you work on short vowels, focus on comparing those produced in different parts of the mouth. Vowels that students confuse are e/a and e/i because they are produced in a very close part of the mouth. Instead, contrast a/i/o or o/e. Below is a possible sequence of word family study.

  • AT family – match words to pictures
  • AN family – match words to pictures
  • AT and AN – compare by sorting into families
  • AT, AG, AP- sort pictures and words
  • AN, AD, ACK – continue as above
  • OG and OT
  • OG, OT, OP, OCK
  • AT and OT (compare vowel sounds at this point)
  • ACK and OCK
  • AG, OG, AP, OP 
  • ILL, IG, IP
  • IP, AP, OP
  • EN, ET
  • UT, UN, UG
  • AT, ET, IT, UT, OT
  • AG, OG, IG, UG, EG

Using Nonsense Words

Remember that the GOAL is for students to apply what they’ve learned to their reading too. Students begin to generalize the ability to “chunk” the vowel and what follows in other words over time. This even carries over into multisyllabic words. My friend, Emily from Curious Firsties made THIS FREEBIE. I have used it quite a bit with my tutoring students this summer. Working with nonsense words and applying the chunks to 2 syllable words helps my students build automaticity in their reading.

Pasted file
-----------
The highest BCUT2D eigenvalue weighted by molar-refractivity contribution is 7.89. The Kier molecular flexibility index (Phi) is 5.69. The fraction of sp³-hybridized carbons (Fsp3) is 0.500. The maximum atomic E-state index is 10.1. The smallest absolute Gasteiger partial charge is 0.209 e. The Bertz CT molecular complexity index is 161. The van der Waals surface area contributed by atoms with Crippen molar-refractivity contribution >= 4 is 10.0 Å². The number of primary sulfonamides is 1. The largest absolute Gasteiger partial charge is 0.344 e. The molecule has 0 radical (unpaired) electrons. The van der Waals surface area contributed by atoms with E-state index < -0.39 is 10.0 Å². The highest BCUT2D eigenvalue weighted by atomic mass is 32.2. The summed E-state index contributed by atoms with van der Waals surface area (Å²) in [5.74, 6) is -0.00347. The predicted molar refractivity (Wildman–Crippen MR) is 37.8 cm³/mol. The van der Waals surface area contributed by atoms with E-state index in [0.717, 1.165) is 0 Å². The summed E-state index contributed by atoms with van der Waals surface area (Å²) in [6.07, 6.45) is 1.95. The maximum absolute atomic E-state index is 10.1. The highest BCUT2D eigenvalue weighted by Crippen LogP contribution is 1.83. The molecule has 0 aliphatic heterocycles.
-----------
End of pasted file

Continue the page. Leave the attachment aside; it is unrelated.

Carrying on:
MOVING ON WITH BLENDS AND DIGRAPHS

At first, you’ll work on initial digraphs (CH, SH, and TH) by comparing them to the single consonant sounds that the students may be using (compare S and SH, C, J, H and CH, T and TH). A lot of the time, students don’t see the h or recognize that a new sound is formed. ELL students will often substitute sh/ch, so be on the watch for this. It is common in the way the sounds are formed. When teaching WH, be careful to not compare it to W because in most WH words, the sound is challenging to distinguish. Instead, compare to sh, ch, or th.